Friday, March 21, 2008

Iraq Compared

I've said Iraq isn't Vietnam. Now Gateway Pundit shows Iraq isn't World War II or Korea:
Iraq War (5 years)-- 3,990
Batan Death March (one week)-- 10,000
Battle of Guadalcanal (186 days)-- 7,099
Battle of Guam (20 Days)-- 3,000
Operation Market Garden (9 days)-- 3,664
Battle of the Bulge (41 days)-- 19,276
Battle of Iwo Jima (39 days)-- 6,821
Battle of Pusan Perimeter (61 days-Korea)-- 6,706

. . .[W]e have suffered fatalities in Iraq at a rate 200 times smaller than the Battle of the Bulge:

Indeed, as Gateway Pundit observes, Iraq isn't even the Clinton Administration:
The US military lost more soldiers in the first 5 years of the Clinton Presidency than the US military lost in the first 5 years in Iraq.

Oh, another thing: don't forget Iraqi opinion:

source: ABC/BBC Poll
as well as the limitations of polls and surveys in Iraq, plus possible sample skewing, which may necessitate re-weighting some numbers:
So we find that a somewhat astonishing 62% — nearly two-thirds – of Iraqis believe the invasion (of their country, mind you, with all the associated bombing and occupation) was right.

Furthermore, despite all the violence, we can run the same calculation and find that 70% — more than two-thirds — of Iraqis describe their security situation as “very” or “quite” good. We find that 58% have “a great deal” or “a lot” of confidence in the central government and 52% also rate that gov’t’s performance as “very good” or “quite good.”
(via reader Doug J., Michael Totten)


OBloodyHell said...

Over on Varifrank, there's a fictional, "alternate history" account that Frank is writing. It's set in WWII around the Manhattan Project.

In the latest entry, mention is made of the USS Houston. Curious, I looked it up in Wikipedia.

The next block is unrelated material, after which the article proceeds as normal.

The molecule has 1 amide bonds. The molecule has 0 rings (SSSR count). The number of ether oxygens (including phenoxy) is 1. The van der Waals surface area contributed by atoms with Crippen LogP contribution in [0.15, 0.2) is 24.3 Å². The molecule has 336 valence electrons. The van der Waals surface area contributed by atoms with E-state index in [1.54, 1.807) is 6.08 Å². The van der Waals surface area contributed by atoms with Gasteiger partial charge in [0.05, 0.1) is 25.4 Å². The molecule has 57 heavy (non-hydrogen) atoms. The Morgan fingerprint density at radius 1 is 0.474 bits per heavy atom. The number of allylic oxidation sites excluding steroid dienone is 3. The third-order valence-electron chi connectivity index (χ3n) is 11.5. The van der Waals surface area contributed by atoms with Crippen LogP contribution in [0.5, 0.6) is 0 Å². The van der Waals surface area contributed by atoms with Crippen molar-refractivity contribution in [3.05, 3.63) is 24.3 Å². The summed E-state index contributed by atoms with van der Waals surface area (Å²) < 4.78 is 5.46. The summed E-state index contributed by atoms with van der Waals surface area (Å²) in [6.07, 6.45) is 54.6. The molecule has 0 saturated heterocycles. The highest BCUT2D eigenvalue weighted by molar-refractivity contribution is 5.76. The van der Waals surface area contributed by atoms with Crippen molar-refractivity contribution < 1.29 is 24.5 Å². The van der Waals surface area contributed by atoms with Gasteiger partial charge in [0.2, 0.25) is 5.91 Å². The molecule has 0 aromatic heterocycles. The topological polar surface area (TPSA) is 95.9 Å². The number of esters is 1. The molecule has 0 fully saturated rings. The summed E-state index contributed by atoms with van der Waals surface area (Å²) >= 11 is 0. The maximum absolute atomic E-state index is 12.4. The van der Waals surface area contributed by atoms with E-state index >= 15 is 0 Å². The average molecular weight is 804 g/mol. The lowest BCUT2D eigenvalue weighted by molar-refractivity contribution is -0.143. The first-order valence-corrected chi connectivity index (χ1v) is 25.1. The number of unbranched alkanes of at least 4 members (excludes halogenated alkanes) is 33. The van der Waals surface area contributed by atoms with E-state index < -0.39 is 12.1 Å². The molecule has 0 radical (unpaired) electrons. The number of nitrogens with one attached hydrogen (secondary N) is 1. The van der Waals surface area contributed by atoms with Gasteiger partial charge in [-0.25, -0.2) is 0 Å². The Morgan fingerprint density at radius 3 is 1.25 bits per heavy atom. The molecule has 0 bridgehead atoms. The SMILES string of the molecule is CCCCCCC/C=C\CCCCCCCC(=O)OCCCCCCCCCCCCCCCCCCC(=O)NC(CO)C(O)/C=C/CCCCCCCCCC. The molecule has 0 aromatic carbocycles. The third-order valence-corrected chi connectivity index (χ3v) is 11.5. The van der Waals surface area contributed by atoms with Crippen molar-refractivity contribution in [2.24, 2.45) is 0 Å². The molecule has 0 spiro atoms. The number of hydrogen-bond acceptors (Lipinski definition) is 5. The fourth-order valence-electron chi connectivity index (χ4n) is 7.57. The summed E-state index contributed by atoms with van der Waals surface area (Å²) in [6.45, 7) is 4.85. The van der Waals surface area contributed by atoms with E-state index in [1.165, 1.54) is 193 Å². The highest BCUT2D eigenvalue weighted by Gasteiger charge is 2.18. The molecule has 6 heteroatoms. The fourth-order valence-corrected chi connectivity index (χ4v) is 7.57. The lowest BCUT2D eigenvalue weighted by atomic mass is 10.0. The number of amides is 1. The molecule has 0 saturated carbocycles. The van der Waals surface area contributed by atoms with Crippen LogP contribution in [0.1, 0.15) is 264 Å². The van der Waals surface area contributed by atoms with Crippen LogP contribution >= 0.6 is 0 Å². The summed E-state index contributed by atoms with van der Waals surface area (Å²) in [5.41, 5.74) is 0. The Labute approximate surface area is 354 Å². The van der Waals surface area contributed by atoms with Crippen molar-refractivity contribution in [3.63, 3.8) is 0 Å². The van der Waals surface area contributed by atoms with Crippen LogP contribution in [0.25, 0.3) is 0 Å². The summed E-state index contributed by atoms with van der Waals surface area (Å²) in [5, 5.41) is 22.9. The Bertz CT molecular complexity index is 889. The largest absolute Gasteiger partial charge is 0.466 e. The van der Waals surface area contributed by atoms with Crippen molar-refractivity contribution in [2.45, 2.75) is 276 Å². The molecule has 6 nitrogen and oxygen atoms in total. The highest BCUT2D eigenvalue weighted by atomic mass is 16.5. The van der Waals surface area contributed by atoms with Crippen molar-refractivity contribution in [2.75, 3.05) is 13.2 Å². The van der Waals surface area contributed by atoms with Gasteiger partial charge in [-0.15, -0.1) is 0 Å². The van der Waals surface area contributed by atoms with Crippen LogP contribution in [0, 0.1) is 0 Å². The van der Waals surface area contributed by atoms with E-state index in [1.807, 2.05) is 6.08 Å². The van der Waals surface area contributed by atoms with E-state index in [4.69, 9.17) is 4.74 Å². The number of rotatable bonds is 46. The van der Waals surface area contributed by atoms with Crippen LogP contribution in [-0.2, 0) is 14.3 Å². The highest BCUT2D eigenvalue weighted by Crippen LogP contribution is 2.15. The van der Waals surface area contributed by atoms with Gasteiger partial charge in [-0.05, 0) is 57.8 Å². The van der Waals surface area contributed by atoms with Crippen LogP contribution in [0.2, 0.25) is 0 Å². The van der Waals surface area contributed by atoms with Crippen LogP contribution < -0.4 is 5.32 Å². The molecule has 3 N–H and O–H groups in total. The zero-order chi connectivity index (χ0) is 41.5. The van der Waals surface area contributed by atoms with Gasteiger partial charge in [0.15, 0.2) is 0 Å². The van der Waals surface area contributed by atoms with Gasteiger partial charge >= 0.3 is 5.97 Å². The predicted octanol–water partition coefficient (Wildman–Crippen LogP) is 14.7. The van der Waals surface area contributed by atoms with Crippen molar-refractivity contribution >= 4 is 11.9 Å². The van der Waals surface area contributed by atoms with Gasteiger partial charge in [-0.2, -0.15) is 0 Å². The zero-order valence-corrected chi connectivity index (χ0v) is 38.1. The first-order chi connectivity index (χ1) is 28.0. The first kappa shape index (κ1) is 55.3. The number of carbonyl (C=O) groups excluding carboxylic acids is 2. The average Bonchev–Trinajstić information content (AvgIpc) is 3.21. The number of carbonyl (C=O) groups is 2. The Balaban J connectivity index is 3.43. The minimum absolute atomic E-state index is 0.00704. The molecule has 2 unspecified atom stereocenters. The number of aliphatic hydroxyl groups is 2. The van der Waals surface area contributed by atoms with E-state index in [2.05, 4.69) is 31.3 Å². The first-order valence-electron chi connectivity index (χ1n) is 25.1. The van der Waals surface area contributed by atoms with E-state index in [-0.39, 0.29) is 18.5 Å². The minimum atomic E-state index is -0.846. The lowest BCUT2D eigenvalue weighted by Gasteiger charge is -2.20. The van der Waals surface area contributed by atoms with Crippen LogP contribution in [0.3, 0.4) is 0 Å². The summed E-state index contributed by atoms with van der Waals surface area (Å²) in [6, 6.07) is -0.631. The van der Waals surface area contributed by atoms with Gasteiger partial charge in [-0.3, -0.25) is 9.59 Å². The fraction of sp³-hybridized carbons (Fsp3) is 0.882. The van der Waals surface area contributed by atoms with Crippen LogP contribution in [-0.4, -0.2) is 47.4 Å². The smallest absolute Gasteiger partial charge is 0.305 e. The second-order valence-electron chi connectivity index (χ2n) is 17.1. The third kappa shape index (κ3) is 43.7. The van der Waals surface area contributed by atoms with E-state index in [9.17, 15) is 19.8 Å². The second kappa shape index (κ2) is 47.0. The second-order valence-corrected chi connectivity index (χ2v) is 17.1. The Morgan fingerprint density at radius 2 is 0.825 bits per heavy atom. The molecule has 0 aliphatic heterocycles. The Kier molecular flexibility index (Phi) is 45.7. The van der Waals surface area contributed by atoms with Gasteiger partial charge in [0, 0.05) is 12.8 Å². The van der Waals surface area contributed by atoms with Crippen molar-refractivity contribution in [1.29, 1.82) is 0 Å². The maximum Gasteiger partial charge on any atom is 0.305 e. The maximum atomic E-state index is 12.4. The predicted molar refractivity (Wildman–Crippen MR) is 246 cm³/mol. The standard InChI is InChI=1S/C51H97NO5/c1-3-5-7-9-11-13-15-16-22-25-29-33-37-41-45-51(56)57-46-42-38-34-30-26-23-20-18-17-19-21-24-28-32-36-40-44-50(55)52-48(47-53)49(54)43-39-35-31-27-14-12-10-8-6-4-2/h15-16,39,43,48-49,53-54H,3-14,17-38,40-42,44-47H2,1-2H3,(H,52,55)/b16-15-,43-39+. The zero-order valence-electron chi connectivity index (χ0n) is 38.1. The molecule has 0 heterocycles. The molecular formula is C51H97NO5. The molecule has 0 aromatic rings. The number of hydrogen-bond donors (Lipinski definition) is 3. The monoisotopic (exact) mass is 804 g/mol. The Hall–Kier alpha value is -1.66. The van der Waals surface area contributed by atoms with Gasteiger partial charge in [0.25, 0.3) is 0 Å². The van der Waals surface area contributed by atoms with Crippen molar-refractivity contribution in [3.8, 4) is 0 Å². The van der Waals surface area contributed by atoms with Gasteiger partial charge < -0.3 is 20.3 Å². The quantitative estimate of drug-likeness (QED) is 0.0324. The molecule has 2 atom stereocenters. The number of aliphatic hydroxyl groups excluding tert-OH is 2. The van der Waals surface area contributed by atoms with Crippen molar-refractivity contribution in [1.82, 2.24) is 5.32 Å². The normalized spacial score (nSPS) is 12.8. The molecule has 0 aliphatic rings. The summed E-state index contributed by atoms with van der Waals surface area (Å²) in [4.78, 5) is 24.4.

The Houston was part of a Cruiser/Destroyer group involved in the Battle of the Java Sea and the subsequent Battle of Sunda Strait. There were at least four ships sunk in those battles, over the course of a couple days. Total men lost -- ca. 1,000.

We've tended to focus on land battles in comparisons to Iraq, but naval victories and losses have their price, too.

Dying at sea is not a lot different from dying in the trenches. Dead is dead. You ain't warming the planet with your smiling face anymore, either way.

1000 men dead and gone in a couple days. Another statistical comparison to Iraq that marks the bed wetting pansies for the sheep they all are. Hard to believe many of these are the kids of those who won WWII, innit?

Carl said...


Agreed. And should you desire being doubly appalled, read about the loss of the USS Indianapolis (about 800 dead), notable because:

1) It was sunk less than two weeks prior to Japan's surrender;

2) Had it been torpedoed days earlier, on its outbound voyage, the Hiroshima atomic bomb would have been delayed or never completed; and

3) The majority of deaths resulted from a colossal, and avoidable, "FUBAR".